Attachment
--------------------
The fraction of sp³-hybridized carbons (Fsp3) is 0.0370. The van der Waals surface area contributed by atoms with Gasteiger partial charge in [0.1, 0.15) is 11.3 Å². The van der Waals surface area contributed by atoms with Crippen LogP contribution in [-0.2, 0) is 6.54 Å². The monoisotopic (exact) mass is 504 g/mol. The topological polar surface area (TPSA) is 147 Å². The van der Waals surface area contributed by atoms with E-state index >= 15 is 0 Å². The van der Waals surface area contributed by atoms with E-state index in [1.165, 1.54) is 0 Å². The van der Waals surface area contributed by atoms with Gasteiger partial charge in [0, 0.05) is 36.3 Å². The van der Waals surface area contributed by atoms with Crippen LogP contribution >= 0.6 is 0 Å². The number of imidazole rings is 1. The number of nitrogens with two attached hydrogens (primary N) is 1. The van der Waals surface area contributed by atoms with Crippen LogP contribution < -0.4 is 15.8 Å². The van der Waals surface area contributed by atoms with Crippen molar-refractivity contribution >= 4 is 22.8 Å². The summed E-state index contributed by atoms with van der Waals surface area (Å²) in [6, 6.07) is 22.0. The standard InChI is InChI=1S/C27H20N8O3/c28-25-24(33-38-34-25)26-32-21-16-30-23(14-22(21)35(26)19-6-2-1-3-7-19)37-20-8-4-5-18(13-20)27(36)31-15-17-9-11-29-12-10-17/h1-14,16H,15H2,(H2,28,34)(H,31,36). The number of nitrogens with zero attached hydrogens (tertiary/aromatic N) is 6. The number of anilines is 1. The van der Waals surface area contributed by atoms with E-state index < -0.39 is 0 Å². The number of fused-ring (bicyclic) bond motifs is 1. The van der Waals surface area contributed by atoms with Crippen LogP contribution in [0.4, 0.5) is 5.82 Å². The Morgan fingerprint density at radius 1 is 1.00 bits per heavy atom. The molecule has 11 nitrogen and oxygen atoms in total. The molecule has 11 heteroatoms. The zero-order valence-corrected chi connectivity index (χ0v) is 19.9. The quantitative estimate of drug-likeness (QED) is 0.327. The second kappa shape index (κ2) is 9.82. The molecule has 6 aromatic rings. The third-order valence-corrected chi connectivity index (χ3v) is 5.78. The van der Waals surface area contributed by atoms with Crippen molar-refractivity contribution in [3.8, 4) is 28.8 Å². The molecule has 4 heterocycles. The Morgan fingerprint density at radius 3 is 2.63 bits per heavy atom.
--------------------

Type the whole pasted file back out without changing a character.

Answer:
The fraction of sp³-hybridized carbons (Fsp3) is 0.0370. The van der Waals surface area contributed by atoms with Gasteiger partial charge in [0.1, 0.15) is 11.3 Å². The van der Waals surface area contributed by atoms with Crippen LogP contribution in [-0.2, 0) is 6.54 Å². The monoisotopic (exact) mass is 504 g/mol. The topological polar surface area (TPSA) is 147 Å². The van der Waals surface area contributed by atoms with E-state index >= 15 is 0 Å². The van der Waals surface area contributed by atoms with E-state index in [1.165, 1.54) is 0 Å². The van der Waals surface area contributed by atoms with Gasteiger partial charge in [0, 0.05) is 36.3 Å². The van der Waals surface area contributed by atoms with Crippen LogP contribution >= 0.6 is 0 Å². The number of imidazole rings is 1. The number of nitrogens with two attached hydrogens (primary N) is 1. The van der Waals surface area contributed by atoms with Crippen LogP contribution < -0.4 is 15.8 Å². The van der Waals surface area contributed by atoms with Crippen molar-refractivity contribution >= 4 is 22.8 Å². The summed E-state index contributed by atoms with van der Waals surface area (Å²) in [6, 6.07) is 22.0. The standard InChI is InChI=1S/C27H20N8O3/c28-25-24(33-38-34-25)26-32-21-16-30-23(14-22(21)35(26)19-6-2-1-3-7-19)37-20-8-4-5-18(13-20)27(36)31-15-17-9-11-29-12-10-17/h1-14,16H,15H2,(H2,28,34)(H,31,36). The number of nitrogens with zero attached hydrogens (tertiary/aromatic N) is 6. The number of anilines is 1. The van der Waals surface area contributed by atoms with E-state index < -0.39 is 0 Å². The number of fused-ring (bicyclic) bond motifs is 1. The van der Waals surface area contributed by atoms with Crippen LogP contribution in [0.4, 0.5) is 5.82 Å². The Morgan fingerprint density at radius 1 is 1.00 bits per heavy atom. The molecule has 11 nitrogen and oxygen atoms in total. The molecule has 11 heteroatoms. The zero-order valence-corrected chi connectivity index (χ0v) is 19.9. The quantitative estimate of drug-likeness (QED) is 0.327. The second kappa shape index (κ2) is 9.82. The molecule has 6 aromatic rings. The third-order valence-corrected chi connectivity index (χ3v) is 5.78. The van der Waals surface area contributed by atoms with Crippen molar-refractivity contribution in [3.8, 4) is 28.8 Å². The molecule has 4 heterocycles. The Morgan fingerprint density at radius 3 is 2.63 bits per heavy atom.